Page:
Trauma and Recovery

511+Nl1uNdL._BO2,204,203,200_PIsitb-sticker-arrow-click,TopRight,35,-76_AA300_SH20_OU01_My good friend Christina found a photocopy of a chapter of Judith Herman’s book Trauma and Recovery: The aftermath of violence – from domestic abuse to political terror which had the following in:

‘The core experiences of psychological trauma are disempowerment and disconnection from others. Recovery, therefore, is based upon the empowerment of the survivor and the creation of new connections.

Recovery can take place only within then context of relationships; it cannot occur in isolation. In her renewed connection with other people, the survivor re-creates the psychological facilities that were damaged or deformed by the traumatic experience.These faculties include the basic operations of trust, autonomy, initiative, competence, identity, and intimacy.

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Knowing what to do to support recovery

rsz_41nvcjhwrwl_bo2204203200_pisitb-sticker-arrow-clicktopright35-76_sx342_sy445_cr00342445_sh20_ou02_Here’s an excellent description of ‘tasks’ for treatment workers, recovery coaches or peer supporters. This quote is taken from Stephanie Brown’s excellent book The Alcoholic Family in Recovery: A Developmental Model.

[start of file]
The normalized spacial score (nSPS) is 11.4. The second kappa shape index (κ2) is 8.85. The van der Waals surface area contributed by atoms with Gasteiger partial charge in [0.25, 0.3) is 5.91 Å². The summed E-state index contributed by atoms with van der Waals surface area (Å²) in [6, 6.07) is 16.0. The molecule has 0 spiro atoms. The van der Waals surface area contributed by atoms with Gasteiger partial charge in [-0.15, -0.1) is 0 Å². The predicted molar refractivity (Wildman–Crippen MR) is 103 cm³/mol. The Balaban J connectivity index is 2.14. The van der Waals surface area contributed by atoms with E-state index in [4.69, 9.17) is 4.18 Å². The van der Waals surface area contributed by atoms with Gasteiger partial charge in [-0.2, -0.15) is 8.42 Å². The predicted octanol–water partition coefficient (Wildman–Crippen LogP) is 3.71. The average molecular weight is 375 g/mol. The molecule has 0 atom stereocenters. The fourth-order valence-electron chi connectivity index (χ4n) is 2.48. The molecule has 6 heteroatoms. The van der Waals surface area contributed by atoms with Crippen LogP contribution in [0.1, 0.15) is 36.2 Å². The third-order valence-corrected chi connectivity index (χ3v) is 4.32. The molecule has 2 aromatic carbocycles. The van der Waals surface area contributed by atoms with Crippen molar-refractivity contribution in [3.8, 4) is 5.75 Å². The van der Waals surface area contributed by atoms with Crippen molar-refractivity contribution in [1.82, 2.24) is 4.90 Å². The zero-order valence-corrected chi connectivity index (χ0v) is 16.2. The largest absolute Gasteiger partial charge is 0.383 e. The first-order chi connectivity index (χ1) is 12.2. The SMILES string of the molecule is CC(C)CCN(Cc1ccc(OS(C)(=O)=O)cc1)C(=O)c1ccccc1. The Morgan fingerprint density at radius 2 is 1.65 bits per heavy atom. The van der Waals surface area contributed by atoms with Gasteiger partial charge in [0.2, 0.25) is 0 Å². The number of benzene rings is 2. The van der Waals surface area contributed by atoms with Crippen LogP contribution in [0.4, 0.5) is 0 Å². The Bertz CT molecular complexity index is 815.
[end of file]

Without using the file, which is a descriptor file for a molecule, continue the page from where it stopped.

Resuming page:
‘Being in recovery is a normal process, with clearly defined, predictable tasks and stages.  It is absolutely vital for therapists to know what is normal over time in the process of recovery or they may inadvertently try to treat, stop, or fix what is normal and necessary to growth.

It is the therapists job to stay out of the way of the natural healing process, to monitor progress, and to recognize past or current roadblocks that might interfere with people’s ability to remain abstinent and engaged in recovery.

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Nic Sheff’s reflections on his recovery

imagesSome of you may remember my blog in which I recommended the books by Nic and David Sheff (father and son) which centered around Nic’s drug addiction and recovery.

Nic recently wrote a blog Michael Hastings, Addiction and Me which made reference to his recovery, including the relapses that occurred after his book was released. (Nic has been clean for five years now.) The blog contains some pretty powerful recovery writing, which I have included here:

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